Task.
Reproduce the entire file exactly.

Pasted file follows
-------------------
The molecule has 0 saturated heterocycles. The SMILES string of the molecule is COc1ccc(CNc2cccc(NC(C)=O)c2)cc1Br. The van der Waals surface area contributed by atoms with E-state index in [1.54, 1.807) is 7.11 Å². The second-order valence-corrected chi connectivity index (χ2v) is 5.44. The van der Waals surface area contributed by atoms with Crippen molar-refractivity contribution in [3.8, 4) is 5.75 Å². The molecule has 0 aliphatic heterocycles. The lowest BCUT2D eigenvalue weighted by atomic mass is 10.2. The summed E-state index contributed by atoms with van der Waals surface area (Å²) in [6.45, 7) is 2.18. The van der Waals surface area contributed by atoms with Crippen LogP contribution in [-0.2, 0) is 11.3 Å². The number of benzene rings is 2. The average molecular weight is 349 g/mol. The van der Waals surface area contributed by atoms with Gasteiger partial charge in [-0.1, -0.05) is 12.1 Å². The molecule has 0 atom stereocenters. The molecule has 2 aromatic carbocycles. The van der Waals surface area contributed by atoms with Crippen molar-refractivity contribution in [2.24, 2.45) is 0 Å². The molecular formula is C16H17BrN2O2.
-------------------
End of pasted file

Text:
The molecule has 0 saturated heterocycles. The SMILES string of the molecule is COc1ccc(CNc2cccc(NC(C)=O)c2)cc1Br. The van der Waals surface area contributed by atoms with E-state index in [1.54, 1.807) is 7.11 Å². The second-order valence-corrected chi connectivity index (χ2v) is 5.44. The van der Waals surface area contributed by atoms with Crippen molar-refractivity contribution in [3.8, 4) is 5.75 Å². The molecule has 0 aliphatic heterocycles. The lowest BCUT2D eigenvalue weighted by atomic mass is 10.2. The summed E-state index contributed by atoms with van der Waals surface area (Å²) in [6.45, 7) is 2.18. The van der Waals surface area contributed by atoms with Crippen LogP contribution in [-0.2, 0) is 11.3 Å². The number of benzene rings is 2. The average molecular weight is 349 g/mol. The van der Waals surface area contributed by atoms with Gasteiger partial charge in [-0.1, -0.05) is 12.1 Å². The molecule has 0 atom stereocenters. The molecule has 2 aromatic carbocycles. The van der Waals surface area contributed by atoms with Crippen molar-refractivity contribution in [2.24, 2.45) is 0 Å². The molecular formula is C16H17BrN2O2.